• Successfully responses 214 to the challenges 212 lead to a successful full-duplex cross-authentication and the establishment of a full-duplex secure context between the pair of mobile network nodes 202-1 and 202-2.
  • Persons of ordinary skill in the art would understand that each mobile network node 202 needs to authenticate 112/114 with the serving network 200 only once, which enables the authenticated mobile network node 202 to request 204 cryptographic information regarding multiple peer mobile network nodes 202. The common association of both mobile network node 202 with the home environment 210 assumes a degree of trust in provisioning cryptographic information to the mobile network nodes 202, at the same time the serving network proxy 206, see FIG. 2, vouches for the mobile network nodes 202 in forwarding requests 204 to the home environment 210. As will be shown herein below with reference to FIG. 5, the degree of trust may need to be managed in respect of a heterogeneous deployment.
  • In accordance with methods known in the art described in 3GPP TS 33.102 specification under "3G Security; Security Architecture" published on the internet at http://www.3gpp.org/ftp/Specs/html-info/33102.htm for UMTS wireless infrastructure networking, and in 3GPP TS 03.20 specification under "Security Related Network Functions" published on the internet at http://www.3gpp.org/ftp/Specs/html-info/0320.htm for GSM wireless infrastructure networking; cipher key, integrity keys, and other keys are derived by the respective mobile network nodes 202-1 and 202-2 from the cryptographic information received for use in securing the communication between the mobile network nodes 202-1 and 202-2.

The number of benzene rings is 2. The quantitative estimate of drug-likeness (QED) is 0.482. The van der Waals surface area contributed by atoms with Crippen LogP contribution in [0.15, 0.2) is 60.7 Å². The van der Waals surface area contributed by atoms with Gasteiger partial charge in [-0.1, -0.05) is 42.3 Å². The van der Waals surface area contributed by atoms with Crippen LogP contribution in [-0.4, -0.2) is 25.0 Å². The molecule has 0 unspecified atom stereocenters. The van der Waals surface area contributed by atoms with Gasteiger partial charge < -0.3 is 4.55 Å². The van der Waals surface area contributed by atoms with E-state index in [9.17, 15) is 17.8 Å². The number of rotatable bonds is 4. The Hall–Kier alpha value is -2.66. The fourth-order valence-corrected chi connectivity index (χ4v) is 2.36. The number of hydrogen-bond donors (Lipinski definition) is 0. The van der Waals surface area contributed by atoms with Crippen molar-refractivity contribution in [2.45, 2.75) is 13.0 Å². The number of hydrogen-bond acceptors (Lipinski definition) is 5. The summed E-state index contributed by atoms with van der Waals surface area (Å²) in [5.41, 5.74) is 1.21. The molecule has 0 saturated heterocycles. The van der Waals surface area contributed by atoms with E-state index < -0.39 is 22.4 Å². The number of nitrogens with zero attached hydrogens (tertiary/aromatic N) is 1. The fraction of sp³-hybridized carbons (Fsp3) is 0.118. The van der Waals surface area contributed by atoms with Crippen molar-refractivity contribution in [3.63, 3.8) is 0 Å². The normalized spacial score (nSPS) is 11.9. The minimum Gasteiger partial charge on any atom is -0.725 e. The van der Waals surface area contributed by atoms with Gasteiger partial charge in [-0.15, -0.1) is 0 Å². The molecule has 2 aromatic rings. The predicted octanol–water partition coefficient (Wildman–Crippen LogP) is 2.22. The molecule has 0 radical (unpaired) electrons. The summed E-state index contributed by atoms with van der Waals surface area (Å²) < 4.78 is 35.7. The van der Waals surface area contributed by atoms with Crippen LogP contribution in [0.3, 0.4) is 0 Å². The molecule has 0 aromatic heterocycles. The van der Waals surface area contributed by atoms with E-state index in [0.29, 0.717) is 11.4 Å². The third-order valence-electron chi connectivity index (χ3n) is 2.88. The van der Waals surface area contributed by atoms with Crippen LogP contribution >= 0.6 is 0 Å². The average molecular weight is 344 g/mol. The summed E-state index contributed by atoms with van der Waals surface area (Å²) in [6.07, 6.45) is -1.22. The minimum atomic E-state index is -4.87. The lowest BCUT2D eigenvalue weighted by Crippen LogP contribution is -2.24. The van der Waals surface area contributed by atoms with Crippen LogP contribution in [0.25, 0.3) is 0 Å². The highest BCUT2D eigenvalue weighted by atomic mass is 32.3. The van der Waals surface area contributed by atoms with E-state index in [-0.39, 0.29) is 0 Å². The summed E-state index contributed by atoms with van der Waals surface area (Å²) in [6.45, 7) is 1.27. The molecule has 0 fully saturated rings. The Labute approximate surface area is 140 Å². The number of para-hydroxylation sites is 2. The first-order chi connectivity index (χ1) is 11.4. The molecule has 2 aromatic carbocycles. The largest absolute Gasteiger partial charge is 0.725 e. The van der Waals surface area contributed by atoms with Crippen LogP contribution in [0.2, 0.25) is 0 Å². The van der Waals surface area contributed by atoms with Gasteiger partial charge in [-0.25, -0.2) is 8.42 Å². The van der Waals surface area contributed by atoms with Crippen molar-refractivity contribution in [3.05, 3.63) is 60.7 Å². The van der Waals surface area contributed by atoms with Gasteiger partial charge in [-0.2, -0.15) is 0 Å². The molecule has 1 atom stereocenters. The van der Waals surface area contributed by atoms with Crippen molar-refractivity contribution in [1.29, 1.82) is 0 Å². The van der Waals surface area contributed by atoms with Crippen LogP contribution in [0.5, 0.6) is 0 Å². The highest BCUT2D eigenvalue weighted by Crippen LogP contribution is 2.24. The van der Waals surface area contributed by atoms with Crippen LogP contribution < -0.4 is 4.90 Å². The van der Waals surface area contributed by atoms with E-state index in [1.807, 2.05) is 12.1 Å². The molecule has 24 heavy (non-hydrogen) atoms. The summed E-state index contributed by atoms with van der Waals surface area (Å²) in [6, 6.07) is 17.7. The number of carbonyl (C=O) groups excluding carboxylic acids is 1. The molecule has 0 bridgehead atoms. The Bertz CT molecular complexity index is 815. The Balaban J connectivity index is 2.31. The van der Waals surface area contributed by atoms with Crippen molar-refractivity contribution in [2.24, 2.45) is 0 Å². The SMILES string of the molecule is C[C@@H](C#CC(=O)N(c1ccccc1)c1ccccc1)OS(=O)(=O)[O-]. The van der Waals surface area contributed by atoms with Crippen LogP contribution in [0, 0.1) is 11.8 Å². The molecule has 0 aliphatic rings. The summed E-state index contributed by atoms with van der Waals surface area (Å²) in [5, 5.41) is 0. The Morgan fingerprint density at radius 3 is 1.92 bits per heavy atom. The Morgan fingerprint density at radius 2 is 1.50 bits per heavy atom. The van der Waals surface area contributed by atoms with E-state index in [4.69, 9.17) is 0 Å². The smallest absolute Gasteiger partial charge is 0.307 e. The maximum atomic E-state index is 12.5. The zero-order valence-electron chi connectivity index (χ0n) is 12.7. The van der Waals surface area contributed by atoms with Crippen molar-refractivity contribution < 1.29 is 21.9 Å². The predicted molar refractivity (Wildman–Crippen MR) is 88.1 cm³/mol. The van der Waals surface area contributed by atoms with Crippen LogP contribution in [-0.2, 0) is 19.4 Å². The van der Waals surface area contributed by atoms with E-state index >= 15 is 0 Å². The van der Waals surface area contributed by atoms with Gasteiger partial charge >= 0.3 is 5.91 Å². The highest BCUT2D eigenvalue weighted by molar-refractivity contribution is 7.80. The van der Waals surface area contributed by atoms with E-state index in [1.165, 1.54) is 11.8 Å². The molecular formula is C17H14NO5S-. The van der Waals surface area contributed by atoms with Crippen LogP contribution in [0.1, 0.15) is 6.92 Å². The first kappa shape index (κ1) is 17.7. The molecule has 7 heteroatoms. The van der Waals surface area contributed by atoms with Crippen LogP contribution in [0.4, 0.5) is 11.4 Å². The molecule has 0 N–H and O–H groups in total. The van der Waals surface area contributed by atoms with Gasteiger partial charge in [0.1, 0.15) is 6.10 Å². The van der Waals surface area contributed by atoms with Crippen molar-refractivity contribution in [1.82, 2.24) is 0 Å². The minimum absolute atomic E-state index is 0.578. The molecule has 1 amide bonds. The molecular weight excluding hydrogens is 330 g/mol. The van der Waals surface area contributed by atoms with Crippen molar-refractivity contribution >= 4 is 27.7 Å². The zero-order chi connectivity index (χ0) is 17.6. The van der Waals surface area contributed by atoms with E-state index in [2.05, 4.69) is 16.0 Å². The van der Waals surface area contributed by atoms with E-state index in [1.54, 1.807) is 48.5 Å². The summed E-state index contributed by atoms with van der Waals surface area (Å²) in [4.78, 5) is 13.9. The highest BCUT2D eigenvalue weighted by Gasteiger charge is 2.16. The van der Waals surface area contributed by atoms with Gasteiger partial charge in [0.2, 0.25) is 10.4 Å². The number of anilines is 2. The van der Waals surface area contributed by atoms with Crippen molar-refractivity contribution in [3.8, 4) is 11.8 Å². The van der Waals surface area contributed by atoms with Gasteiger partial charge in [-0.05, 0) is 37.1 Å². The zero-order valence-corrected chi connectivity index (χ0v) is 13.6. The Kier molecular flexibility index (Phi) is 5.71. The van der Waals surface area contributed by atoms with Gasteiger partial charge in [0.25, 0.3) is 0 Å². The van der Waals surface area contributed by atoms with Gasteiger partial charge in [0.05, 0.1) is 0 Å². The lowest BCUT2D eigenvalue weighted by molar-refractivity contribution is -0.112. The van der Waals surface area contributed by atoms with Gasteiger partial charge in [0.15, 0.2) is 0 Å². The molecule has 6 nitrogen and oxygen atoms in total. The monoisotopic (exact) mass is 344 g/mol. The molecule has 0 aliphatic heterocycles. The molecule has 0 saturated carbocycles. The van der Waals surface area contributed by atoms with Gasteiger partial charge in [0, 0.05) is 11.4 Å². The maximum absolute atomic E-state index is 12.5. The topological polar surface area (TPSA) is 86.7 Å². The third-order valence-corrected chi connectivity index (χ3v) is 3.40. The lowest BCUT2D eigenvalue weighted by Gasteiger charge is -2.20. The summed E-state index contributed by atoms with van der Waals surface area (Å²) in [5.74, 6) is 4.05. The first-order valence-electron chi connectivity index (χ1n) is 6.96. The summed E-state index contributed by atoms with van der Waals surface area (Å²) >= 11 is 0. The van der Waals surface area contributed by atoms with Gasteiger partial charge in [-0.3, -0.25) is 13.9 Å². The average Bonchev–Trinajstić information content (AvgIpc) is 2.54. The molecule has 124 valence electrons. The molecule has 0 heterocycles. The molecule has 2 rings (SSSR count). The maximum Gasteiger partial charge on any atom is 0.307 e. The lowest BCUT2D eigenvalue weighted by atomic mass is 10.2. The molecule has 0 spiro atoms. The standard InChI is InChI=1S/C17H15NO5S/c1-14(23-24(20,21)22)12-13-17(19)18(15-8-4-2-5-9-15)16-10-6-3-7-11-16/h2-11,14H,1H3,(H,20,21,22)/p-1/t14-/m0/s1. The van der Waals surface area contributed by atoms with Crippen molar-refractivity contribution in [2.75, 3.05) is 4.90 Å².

• FIG. 3 shows exemplary implementation details of the exemplary embodiment of the invention employing GSM security techniques. The message passing sequence establishes a secure peer-to-peer context:
    • The mobile network node 202-1 requires access to services provided via/from the mobile network node 202-2;
    • The mobile network node 202-1 sends 302 an initial hello message (201) conveying the identification IMSI1 of current user of the mobile network node 202-1 (in accordance with the GSM deployment paradigm handsets are defined by user specific smart cards which are connected to handsets to enable use thereof), the mobile network node 202-1 may optionally send the address or identity of the home authentication server (AuC/HLR) 210 that serves the mobile network node 202-1 (information about the home environment which may be specified on the smart card) or the address/identity of the AuC/HLR 210 may be derived by the mobile network node 202-2 or some other network element in the network in which the mobile network node 202-2 already participates in;
    • The mobile network node 202-2 requests 304 and retrieves 306 a credential triplet (cryptographic information) from the home authentication server 210;
    • The mobile network node 202-2 challenges 308 the mobile network node 202-1 using the retrieved random challenge phrase RAND1 (212), providing along therewith the user identity IMSI2 associated with the mobile network node 202-2;
    • The mobile network node 202-1 contacts home authentication server of mobile network node 202-2, which in accordance with the example is the same home authentication server 210, in order to request 310 and retrieve 312 the associated triplet credentials (cryptographic information) of mobile network node 202-2;
    • The mobile network node 202-1uses both RAND1 and the secret key k1 securely stored on the smart card of the GSM mobile network node 202-1 to compute 314 an SRES1 response (214);
    • The mobile network node 202-1 sends 316 the computed 314 result SRES1 (214) along with the previously retrieved 312 random challenge phrase RAND2 (212) to the mobile network node 202-2;
    • The mobile network node 202-2 compares 318 SRES1 and the expected result XRES1 obtained in step 306 which must be equal If not, the authentication process fails;